The Periodic Table Of Cricket

As we wait for the 3rd test to begin – more about that tomorrow – I thought I’d treat you to a quick book review. When I was sunning myself on holiday a couple of weeks ago, I was able to read John Stern’s enjoyable The Periodic Table Of Cricket. I found that it goes quite nicely with a glass of crisp white.

I don’t always enjoy cricket books these days. Autobiographies in particular usually leave me a bit cold; therefore I don’t always write about every review copy I’m sent. However, I’m more than happy to plug Stern’s latest effort.

As the name suggests, it’s the periodic table of elements rewritten for a cricket audience. Instead of H for Hydrogen and Li for Lithium, you’ve got H for Hobbs and Li for Lillee. Each element / player has a small bio that summarises their career in a whimsical fashion and explains why they’ve been included in their respective spot.

The table is broken down into ‘Defenders and Pragmatists’ like Sunil Gavaskar and Alastair Cook; then there’s ‘Stylists & Entertainers’ such as David Gower and Brian Lara; next up are ‘Mavericks & Rebels’ which includes Kevin Pietersen, Brian Close and those of a similar ilk; followed by ‘Aggressors and Enforcers’ which is dedicated to the Sir Ians and Sir Vivs of this workd. The final category is ‘Innovators and Pioneers’ which is tribute to players like Benaud, D’Oliveira and Murali who pushed boundaries during their career.

One of the most interesting aspects of the book is that you can endlessly debate which categories different players should belong to. Geoff Boycott is labelled as a defender and pragmatist yet he could’ve easily been included in the rebels chapter instead. Meanwhile, Mike Brearley is categorised as a maverick when I’ve always seen him as more of an innovator when it came to psychology and man management.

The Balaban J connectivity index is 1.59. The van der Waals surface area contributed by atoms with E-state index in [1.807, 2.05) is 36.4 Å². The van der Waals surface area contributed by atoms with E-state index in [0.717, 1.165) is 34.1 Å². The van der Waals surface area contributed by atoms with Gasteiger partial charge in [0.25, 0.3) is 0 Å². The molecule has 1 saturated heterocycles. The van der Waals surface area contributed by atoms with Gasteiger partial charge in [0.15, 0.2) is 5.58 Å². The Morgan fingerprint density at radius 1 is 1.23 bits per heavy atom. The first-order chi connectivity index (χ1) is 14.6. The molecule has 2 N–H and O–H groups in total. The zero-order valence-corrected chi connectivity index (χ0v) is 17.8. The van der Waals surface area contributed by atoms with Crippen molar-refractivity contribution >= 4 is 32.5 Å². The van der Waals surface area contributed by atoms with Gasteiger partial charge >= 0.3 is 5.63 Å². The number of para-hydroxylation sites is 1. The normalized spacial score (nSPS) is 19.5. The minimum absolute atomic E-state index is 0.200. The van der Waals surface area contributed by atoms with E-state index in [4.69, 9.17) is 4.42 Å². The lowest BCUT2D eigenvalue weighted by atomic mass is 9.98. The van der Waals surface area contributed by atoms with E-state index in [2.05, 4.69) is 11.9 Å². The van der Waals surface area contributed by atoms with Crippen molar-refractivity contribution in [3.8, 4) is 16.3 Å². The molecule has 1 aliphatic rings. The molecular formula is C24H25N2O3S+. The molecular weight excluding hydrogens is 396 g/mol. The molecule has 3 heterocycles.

The author, by the way, is aware of the imperfections (or perhaps I should say the subjectivity) of his idea but insists that debating his selections and categories is all part of the fun. And he’s most definitely right. After all, isn’t debate what cricket’s all about?!

I also enjoyed the book as an exercise in nostalgia. The player bios recall a player’s greatest moments without going into too much detail. Each description is just a snapshot really but Stern manages to capture what each player was all about quite effectively in just three or four paragraphs.

If you’re looking for a quick cricket fix, but like me you don’t always have time to sit down and read a book for long periods, The Periodic Table will be a worthy addition to your coffee table. Personally I like to pick it up, read a few bios when the kids aren’t biting my ankles, and then come back to it when I’ve got another few spare minutes.

By the way, if the name John Stern sounds familiar it’s because he’s is the editor-at-large over at All Out Cricket. He also writes for The Times and used to edit The Cricketer. He’s no relation to Stern John, who is my favourite former Derby, Southampton and Nottingham Forest footballer. I thought I’d just clear that one up.

James Morgan

The Periodic Table Of Cricket is published by Ebury Press and costs £9.99.


  • If I can put in a plug for a book I’ve recently read, Brian Radford’s ‘Caught Out!’ is a very useful pulling together of the main accusations of corruption in cricket over the last two decades. It’s rather tabloid in style but it made me aware of some allegations I’d never heard and it reminded me of some I knew but which were swept under the carpet (like Don Topley’s claims about match-fixing in the CC in 1991).


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